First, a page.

Date Visited: July 2008
Built in 1801 Edenwood mill had been empty since 2001. In the early 1900’s, the mill was extended by the addition of a large brick built factory adjacent to the original stone mill. The complex was developed as a dyeing facility for Turnbull and Stockdale Limited, to complement their weaving, bleaching, printing and distribution activities.
In 1969, the mill was owned by Edward Turnbull's who specialised in block and screen printing. It was thought to be the only place in Europe where hand-block printing was done. The material was laid on a 50 metre table, and each individual block is used for one colour only and each one put on separately. Sometimes over two hundred blocks were used to print one pattern. The process was unique to the works and because the cloth took so long to print it was very expensive.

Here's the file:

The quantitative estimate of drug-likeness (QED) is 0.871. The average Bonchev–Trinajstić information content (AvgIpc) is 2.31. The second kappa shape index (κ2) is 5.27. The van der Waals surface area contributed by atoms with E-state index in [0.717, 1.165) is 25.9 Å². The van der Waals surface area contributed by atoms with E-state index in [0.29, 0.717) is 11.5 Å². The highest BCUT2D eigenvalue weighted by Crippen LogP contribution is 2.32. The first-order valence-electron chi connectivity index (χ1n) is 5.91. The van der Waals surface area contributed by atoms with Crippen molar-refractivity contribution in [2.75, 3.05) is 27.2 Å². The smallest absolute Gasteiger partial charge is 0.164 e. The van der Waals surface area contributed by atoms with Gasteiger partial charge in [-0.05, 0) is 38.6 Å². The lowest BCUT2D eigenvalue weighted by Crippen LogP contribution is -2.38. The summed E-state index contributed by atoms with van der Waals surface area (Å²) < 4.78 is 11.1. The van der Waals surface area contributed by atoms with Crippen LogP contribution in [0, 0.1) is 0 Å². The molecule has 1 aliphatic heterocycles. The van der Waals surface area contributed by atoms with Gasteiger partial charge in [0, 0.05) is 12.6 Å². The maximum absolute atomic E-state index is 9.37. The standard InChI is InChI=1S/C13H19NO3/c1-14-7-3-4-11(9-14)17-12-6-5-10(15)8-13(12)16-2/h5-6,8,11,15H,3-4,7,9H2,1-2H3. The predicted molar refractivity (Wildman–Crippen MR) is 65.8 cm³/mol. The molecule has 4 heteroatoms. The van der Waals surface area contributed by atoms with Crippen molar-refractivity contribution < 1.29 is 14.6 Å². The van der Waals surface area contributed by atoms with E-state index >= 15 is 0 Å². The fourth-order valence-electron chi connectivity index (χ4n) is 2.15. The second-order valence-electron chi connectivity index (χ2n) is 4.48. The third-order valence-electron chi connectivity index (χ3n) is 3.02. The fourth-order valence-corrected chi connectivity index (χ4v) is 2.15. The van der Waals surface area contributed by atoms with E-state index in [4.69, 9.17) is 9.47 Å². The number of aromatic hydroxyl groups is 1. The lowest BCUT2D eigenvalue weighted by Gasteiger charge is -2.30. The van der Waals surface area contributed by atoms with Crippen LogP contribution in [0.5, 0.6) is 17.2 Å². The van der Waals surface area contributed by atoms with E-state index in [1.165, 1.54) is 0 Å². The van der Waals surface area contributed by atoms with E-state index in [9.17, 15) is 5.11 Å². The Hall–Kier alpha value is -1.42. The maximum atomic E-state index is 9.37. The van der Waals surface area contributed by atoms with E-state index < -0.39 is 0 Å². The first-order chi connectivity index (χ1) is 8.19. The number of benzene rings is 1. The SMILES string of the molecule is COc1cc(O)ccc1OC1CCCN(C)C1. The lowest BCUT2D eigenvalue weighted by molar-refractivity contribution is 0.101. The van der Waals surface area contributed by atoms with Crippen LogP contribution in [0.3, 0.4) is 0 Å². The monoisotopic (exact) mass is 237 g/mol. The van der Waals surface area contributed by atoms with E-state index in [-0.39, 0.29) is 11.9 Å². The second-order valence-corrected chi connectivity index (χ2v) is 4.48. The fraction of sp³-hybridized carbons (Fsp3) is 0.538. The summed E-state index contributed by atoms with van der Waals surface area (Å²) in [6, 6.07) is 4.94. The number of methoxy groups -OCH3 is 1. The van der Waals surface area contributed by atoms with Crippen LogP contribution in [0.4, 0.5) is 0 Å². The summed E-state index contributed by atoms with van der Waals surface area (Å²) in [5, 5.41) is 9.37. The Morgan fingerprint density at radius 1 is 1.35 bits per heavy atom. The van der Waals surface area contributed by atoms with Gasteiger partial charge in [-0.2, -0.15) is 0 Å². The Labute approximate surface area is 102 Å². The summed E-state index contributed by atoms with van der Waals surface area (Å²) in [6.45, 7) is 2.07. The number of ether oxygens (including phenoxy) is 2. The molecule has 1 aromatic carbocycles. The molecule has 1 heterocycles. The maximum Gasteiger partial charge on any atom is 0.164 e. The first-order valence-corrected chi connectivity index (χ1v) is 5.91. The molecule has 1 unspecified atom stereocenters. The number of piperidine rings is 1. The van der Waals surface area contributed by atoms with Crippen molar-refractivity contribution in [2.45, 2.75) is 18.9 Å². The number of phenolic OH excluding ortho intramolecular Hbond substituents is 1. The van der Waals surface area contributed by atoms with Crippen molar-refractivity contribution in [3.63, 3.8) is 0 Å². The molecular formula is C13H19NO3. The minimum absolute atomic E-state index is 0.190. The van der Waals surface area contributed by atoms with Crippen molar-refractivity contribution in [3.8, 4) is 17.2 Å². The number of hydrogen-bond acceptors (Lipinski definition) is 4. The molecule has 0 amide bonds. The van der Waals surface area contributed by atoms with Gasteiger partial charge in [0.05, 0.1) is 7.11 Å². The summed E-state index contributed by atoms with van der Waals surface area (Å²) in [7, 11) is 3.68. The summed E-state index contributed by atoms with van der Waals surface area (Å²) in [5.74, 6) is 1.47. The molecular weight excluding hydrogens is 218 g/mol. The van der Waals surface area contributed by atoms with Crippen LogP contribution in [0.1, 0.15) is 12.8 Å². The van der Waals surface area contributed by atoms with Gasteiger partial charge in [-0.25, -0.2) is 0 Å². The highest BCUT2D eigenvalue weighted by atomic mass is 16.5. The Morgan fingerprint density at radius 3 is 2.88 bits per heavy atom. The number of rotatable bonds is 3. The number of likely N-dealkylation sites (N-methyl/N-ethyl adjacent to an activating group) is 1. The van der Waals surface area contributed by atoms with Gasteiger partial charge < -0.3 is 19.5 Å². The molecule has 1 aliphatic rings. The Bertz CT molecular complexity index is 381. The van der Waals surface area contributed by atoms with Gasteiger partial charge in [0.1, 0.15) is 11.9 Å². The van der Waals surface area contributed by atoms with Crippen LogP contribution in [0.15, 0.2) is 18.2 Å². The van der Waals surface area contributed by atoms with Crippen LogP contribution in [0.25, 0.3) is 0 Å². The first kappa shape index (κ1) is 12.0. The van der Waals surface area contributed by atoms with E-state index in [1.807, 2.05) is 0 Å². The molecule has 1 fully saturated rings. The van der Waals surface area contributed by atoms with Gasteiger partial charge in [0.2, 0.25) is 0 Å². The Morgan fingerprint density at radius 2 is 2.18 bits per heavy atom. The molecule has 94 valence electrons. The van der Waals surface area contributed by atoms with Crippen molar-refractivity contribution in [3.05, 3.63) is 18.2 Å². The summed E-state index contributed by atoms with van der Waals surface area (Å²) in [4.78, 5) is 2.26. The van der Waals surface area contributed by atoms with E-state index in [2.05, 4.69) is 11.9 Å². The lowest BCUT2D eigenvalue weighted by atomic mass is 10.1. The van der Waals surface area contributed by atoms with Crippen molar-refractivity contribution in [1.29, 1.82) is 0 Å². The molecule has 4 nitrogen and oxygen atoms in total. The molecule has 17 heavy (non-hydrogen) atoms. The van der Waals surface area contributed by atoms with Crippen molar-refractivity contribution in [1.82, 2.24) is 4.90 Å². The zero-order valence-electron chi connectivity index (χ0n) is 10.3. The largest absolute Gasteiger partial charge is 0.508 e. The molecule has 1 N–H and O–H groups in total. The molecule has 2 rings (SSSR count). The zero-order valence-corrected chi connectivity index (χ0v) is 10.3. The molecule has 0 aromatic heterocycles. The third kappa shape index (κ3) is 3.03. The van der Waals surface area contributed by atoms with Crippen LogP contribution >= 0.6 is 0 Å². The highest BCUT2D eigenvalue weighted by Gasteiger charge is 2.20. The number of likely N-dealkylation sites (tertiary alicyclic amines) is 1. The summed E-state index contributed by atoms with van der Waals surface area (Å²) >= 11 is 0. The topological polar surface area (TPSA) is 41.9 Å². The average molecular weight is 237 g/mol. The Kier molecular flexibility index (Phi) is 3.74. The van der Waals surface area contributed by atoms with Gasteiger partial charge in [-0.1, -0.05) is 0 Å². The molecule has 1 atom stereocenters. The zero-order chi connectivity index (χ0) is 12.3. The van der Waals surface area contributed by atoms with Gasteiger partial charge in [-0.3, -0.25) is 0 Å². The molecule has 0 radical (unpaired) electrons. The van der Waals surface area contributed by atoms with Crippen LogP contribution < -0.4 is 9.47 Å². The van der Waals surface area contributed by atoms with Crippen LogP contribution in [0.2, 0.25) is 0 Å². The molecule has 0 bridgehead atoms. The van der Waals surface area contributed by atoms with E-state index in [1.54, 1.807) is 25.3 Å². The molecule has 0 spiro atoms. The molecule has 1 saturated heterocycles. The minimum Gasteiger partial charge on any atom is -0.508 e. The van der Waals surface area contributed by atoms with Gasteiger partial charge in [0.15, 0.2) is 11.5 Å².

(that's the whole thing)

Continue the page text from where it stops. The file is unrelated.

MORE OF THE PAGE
I first visited this mill in September 2007, but could not find a way in. Mindful of its location - rural, but not too far away from the nearby town of Ramsbottom - I knew it wouldn't remain sealed up for too long, so I made a mental note to keep an eye on it the next time I was in the vicinity. I found myself in the area again ten months later, and it had been bust open and wrecked. Talk about taking your eye off the ball!
Like most of my mill explores, the mill was largely empty other than a couple of bits of scrap machinery. A large hole in the middle of a largely rotten wooden floor filled me with unease – the mill had been secure not that long ago, and yet thieves and vandals had started stealing and smashing roof tiles thus allowing damp to affect the mill.
At the time of writing, the mill, remains empty and in an increasingly ruinous state. Various plans have been proposed for redevelopment, but with an unpredictable property market, these have to date been unrealised. Planning permission was granted for refurbishment into 25 luxury apartments which would mean the mill chimney and part of the red brick buildings being demolished. However, this has since expired and the condition of the mill continues to worsen.